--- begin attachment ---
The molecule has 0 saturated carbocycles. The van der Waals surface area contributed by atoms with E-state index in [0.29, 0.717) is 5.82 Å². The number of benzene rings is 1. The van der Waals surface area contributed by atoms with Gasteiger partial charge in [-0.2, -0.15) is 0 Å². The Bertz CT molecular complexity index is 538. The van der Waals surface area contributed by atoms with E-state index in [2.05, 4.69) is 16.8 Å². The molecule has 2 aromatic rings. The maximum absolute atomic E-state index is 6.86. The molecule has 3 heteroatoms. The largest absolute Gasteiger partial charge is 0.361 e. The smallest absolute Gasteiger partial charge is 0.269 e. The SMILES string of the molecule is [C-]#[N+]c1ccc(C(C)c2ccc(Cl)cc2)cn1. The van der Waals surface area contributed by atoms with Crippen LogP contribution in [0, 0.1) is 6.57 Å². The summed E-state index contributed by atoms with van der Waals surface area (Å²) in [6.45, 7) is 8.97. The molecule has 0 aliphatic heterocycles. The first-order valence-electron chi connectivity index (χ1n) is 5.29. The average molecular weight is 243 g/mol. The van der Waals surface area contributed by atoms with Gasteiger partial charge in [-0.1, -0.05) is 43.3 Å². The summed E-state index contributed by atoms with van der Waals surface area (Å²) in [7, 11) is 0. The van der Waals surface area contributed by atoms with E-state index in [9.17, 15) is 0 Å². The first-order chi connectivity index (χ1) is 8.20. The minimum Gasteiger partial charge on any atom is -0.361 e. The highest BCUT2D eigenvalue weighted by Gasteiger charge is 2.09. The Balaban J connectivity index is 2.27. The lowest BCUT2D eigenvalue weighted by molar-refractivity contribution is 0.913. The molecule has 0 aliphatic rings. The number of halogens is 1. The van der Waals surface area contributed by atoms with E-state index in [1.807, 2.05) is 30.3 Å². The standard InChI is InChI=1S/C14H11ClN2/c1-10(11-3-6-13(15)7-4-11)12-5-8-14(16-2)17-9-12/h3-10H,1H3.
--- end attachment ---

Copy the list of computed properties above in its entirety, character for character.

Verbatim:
The molecule has 0 saturated carbocycles. The van der Waals surface area contributed by atoms with E-state index in [0.29, 0.717) is 5.82 Å². The number of benzene rings is 1. The van der Waals surface area contributed by atoms with Gasteiger partial charge in [-0.2, -0.15) is 0 Å². The Bertz CT molecular complexity index is 538. The van der Waals surface area contributed by atoms with E-state index in [2.05, 4.69) is 16.8 Å². The molecule has 2 aromatic rings. The maximum absolute atomic E-state index is 6.86. The molecule has 3 heteroatoms. The largest absolute Gasteiger partial charge is 0.361 e. The smallest absolute Gasteiger partial charge is 0.269 e. The SMILES string of the molecule is [C-]#[N+]c1ccc(C(C)c2ccc(Cl)cc2)cn1. The van der Waals surface area contributed by atoms with Crippen LogP contribution in [0, 0.1) is 6.57 Å². The summed E-state index contributed by atoms with van der Waals surface area (Å²) in [6.45, 7) is 8.97. The molecule has 0 aliphatic heterocycles. The first-order valence-electron chi connectivity index (χ1n) is 5.29. The average molecular weight is 243 g/mol. The van der Waals surface area contributed by atoms with Gasteiger partial charge in [-0.1, -0.05) is 43.3 Å². The summed E-state index contributed by atoms with van der Waals surface area (Å²) in [7, 11) is 0. The van der Waals surface area contributed by atoms with E-state index in [9.17, 15) is 0 Å². The first-order chi connectivity index (χ1) is 8.20. The minimum Gasteiger partial charge on any atom is -0.361 e. The highest BCUT2D eigenvalue weighted by Gasteiger charge is 2.09. The Balaban J connectivity index is 2.27. The lowest BCUT2D eigenvalue weighted by molar-refractivity contribution is 0.913. The molecule has 0 aliphatic rings. The number of halogens is 1. The van der Waals surface area contributed by atoms with E-state index in [1.807, 2.05) is 30.3 Å². The standard InChI is InChI=1S/C14H11ClN2/c1-10(11-3-6-13(15)7-4-11)12-5-8-14(16-2)17-9-12/h3-10H,1H3.